Billy Keane: 'Provincial champions bring pure football to Super 8s stage but Mayo are still part of the drama'
It was a tale of two games. We will start with the second game first for no other reason than Kerry and Donegal served up a feast of free-range football.
This was the type of football that will have small boys and girls kicking every ball when they fall asleep tonight. And us older boys, who fell out of love with the game, are head over heels again.
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This was the best game for ages, especially the last 20 minutes when we saw football from the golden age of the GAA.
The score was 1-20 each. There's hope yet for our game. There were so many skilful players out on the famous field.
For Donegal, Patrick McBrearty was, as ever, deadly accurate. Ryan McHugh ran forever from wing-back and kicked scores too.
Seán O'Shea was outstanding for Kerry. Paul Geaney was back to his best. We praise Stephen O'Brien every week because he is outstanding every week. David Clifford kicked two beauties after he missed a few before that. The Kerry backs are vastly improved.
The younger of the Spillane brothers, Cillian, kicked three classy points. His big brother Adrian ran himself into cramp. It was special to see Spillane brothers doing so well for Kerry.
Kerry will have learned much from this game. Some of our kick-outs went astray at vital times. This was as much down to lack of movement out the field as anything else. David Moran was a massive loss. There's no better endgame manager.
The equalising Donegal free should not have been awarded. Paul Geaney went in to the tackle with one hand, chest high. Geaney's hand was on and near the ball.
The Donegal player went down holding his head. There was no contact with his head. The ref bought the picture painted for him. He gave a free. In GAA speak, it was called "making a draw out of it".
Michael Murphy held his nerve and over the ball went for an equaliser.
To be fair, Donegal deserved the draw. There was one special piece of skill and know-how from Murphy. He pranced back and forth like a giant dressage horse, about 50 metres out from the Kerry goal, and then when his marker lunged in, Murphy twirled.
He swapped ballet shoes for football boots and set up a point at a vital stage.
The first game played was Meath and Mayo. And today a small band of Royals took over the Hill.
Meath played Donegal in Ballybofey last week. Navan to Ballybofey is a round trip of 360km. The cost of a terrace ticket was €25. Dublin played in Croke Park. The cost of The Hill was €20. This is no fault of Dublin the team, who are getting better with every year of the five.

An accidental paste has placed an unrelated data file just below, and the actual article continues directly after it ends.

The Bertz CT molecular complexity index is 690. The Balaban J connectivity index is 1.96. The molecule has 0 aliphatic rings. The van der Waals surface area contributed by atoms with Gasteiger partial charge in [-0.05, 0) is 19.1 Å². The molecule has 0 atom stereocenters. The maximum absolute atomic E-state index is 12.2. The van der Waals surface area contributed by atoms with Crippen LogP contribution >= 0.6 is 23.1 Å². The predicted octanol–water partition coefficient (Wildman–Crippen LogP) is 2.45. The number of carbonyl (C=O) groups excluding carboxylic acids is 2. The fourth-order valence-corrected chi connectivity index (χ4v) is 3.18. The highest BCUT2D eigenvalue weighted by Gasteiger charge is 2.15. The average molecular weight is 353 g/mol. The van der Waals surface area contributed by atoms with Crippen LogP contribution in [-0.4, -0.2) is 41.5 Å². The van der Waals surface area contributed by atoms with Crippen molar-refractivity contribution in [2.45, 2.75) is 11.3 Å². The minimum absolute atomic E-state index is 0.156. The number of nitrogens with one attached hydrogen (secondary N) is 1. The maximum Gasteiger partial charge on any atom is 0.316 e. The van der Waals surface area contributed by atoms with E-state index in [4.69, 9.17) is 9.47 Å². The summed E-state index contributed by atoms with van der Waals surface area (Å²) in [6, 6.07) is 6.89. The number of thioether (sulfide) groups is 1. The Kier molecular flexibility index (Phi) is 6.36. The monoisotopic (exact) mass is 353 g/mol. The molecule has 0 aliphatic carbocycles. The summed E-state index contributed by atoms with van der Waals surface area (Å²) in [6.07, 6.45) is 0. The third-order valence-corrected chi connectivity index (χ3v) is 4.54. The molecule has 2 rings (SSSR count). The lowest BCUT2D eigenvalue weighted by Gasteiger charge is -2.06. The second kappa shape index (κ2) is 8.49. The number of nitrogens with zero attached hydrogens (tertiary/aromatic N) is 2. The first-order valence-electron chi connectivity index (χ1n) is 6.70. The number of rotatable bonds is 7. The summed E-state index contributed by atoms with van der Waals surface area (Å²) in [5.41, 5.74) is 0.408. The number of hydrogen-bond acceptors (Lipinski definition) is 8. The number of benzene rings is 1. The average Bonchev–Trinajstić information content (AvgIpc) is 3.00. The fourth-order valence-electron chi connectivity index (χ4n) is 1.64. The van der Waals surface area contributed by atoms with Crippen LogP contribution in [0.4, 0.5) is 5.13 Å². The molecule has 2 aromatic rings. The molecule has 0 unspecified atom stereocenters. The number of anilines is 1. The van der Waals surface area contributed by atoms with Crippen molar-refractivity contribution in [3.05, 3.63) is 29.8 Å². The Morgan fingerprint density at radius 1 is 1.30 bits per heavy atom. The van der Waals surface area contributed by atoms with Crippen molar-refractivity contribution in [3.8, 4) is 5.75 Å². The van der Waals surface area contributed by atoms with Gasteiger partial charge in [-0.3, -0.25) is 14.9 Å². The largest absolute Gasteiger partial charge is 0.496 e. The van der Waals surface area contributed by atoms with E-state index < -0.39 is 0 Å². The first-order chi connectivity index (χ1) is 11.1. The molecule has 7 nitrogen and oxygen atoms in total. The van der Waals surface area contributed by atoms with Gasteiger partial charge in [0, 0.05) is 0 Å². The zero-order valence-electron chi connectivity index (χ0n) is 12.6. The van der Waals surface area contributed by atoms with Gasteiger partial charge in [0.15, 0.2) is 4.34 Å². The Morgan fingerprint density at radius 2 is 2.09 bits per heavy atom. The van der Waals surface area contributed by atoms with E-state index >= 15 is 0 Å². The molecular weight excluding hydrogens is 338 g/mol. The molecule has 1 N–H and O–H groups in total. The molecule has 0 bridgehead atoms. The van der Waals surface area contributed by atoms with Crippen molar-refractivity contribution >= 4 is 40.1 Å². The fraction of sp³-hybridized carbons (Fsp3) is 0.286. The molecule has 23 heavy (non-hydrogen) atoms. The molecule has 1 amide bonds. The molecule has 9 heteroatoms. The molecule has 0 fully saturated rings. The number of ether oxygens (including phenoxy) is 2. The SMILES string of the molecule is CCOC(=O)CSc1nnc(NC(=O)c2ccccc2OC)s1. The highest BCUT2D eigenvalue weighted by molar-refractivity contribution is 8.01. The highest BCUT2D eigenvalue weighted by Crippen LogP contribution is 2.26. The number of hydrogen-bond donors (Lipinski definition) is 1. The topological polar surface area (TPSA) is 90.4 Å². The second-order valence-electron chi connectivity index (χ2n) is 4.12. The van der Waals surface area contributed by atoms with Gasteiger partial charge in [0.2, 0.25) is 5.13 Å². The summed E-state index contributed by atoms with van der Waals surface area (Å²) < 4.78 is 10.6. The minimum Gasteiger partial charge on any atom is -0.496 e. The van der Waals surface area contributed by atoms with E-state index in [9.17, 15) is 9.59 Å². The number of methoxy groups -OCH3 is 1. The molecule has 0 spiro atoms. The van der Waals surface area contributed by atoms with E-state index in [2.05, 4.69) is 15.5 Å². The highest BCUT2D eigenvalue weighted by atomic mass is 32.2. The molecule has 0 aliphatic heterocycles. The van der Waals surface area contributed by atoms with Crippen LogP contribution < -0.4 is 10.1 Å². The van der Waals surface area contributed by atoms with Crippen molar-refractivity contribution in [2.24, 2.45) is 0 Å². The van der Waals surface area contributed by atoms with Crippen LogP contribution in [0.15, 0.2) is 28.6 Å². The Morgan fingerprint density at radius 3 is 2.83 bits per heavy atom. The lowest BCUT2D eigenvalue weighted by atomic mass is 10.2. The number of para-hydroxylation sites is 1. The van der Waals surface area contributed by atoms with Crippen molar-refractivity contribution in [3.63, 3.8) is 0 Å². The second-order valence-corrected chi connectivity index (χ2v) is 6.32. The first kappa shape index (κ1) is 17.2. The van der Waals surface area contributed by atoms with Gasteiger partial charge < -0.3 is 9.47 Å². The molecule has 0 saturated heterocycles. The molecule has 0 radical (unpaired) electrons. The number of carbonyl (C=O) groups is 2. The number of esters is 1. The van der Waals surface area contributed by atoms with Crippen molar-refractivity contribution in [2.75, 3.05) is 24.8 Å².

But the GAA gives every possible advantage to Dublin. Let's just say only 4,000 Dublin fans show up on The Hill for every game. So that comes to €20,000-a-game subsidy from the GAA.
Good luck to The Hill and the cheap tickets but there should be equality. Dublin get to play a neutral game at home against Roscommon and the Dublin supporters are subsidised to turn up!
I just put in an exclamation mark.
It's the first one in the 17 years I've been writing for this paper. Exclamation marks are for texts and WhatsApps, but if ever a sentence deserved an exclamation mark that was it. At least Meath got in for 20 today.
Andy Moran lifted Mayo when he came on. Andy was the only player on the field who had his socks pulled up and he got more touches than the TV remote.
The referee had his socks pulled up too. I wonder is it a rule that refs have to keep their socks tied just below the knee?
There is some sort of a bye-law in golf which states one is not allowed to tuck one's pants inside one's socks when the grass is wet.
And, as we are on the subject of golf, congrats to Shane Lowry. Shane is only the second Open winner whose dad played in an All-Ireland football final. Most of those at the games yesterday spent as much time looking up The Open scoreboard as the Croke Park scoreboard.
Mayo, as ever, teed us up for another drama in Castlebar against Donegal. We did warn you.
And how about it GAA? Give a big discount to the Mayo and Donegal fans. Mayo must be nearly broke and Donegal is far away from most places.
As for Meath, they have come a long way this year. Any time you see a McEntee involved, you are sure to get plenty of fire and brains. The Royals are on the beginning of their Camino.
We saw three of the last five left standing in Croke Park yesterday.
Kerry have the most room for improvement. I loved the way this young team fought back. They were gallant and valiant when all seemed lost.